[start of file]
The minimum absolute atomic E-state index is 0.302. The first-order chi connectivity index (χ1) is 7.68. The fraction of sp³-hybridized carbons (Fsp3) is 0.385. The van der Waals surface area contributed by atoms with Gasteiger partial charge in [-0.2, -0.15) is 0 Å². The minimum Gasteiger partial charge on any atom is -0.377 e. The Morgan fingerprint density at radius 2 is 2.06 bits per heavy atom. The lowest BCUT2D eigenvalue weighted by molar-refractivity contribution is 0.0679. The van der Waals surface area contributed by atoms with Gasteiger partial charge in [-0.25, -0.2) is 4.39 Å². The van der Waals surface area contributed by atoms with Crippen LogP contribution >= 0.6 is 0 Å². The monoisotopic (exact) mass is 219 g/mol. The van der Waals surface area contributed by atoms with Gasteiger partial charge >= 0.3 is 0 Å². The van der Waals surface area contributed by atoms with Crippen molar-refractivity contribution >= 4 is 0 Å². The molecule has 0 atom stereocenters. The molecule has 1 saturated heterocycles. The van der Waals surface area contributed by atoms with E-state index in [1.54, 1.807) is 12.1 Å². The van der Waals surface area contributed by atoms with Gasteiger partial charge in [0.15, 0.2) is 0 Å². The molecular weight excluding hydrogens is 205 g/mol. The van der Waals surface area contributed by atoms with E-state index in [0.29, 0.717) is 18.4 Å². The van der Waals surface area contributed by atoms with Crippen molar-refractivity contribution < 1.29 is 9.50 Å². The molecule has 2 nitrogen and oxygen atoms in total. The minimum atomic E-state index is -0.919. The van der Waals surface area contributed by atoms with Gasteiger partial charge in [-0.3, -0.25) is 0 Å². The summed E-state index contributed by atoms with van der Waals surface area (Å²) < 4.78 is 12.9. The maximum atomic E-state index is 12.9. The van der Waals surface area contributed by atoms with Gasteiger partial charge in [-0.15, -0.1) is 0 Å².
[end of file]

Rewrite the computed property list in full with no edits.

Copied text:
The minimum absolute atomic E-state index is 0.302. The first-order chi connectivity index (χ1) is 7.68. The fraction of sp³-hybridized carbons (Fsp3) is 0.385. The van der Waals surface area contributed by atoms with Gasteiger partial charge in [-0.2, -0.15) is 0 Å². The minimum Gasteiger partial charge on any atom is -0.377 e. The Morgan fingerprint density at radius 2 is 2.06 bits per heavy atom. The lowest BCUT2D eigenvalue weighted by molar-refractivity contribution is 0.0679. The van der Waals surface area contributed by atoms with Gasteiger partial charge in [-0.25, -0.2) is 4.39 Å². The van der Waals surface area contributed by atoms with Crippen LogP contribution >= 0.6 is 0 Å². The monoisotopic (exact) mass is 219 g/mol. The van der Waals surface area contributed by atoms with Gasteiger partial charge >= 0.3 is 0 Å². The van der Waals surface area contributed by atoms with Crippen molar-refractivity contribution >= 4 is 0 Å². The molecule has 0 atom stereocenters. The molecule has 1 saturated heterocycles. The van der Waals surface area contributed by atoms with E-state index in [1.54, 1.807) is 12.1 Å². The van der Waals surface area contributed by atoms with Gasteiger partial charge in [0.15, 0.2) is 0 Å². The molecular weight excluding hydrogens is 205 g/mol. The van der Waals surface area contributed by atoms with E-state index in [0.29, 0.717) is 18.4 Å². The van der Waals surface area contributed by atoms with Crippen molar-refractivity contribution < 1.29 is 9.50 Å². The molecule has 2 nitrogen and oxygen atoms in total. The minimum atomic E-state index is -0.919. The van der Waals surface area contributed by atoms with Gasteiger partial charge in [-0.3, -0.25) is 0 Å². The summed E-state index contributed by atoms with van der Waals surface area (Å²) < 4.78 is 12.9. The maximum atomic E-state index is 12.9. The van der Waals surface area contributed by atoms with Gasteiger partial charge in [-0.15, -0.1) is 0 Å².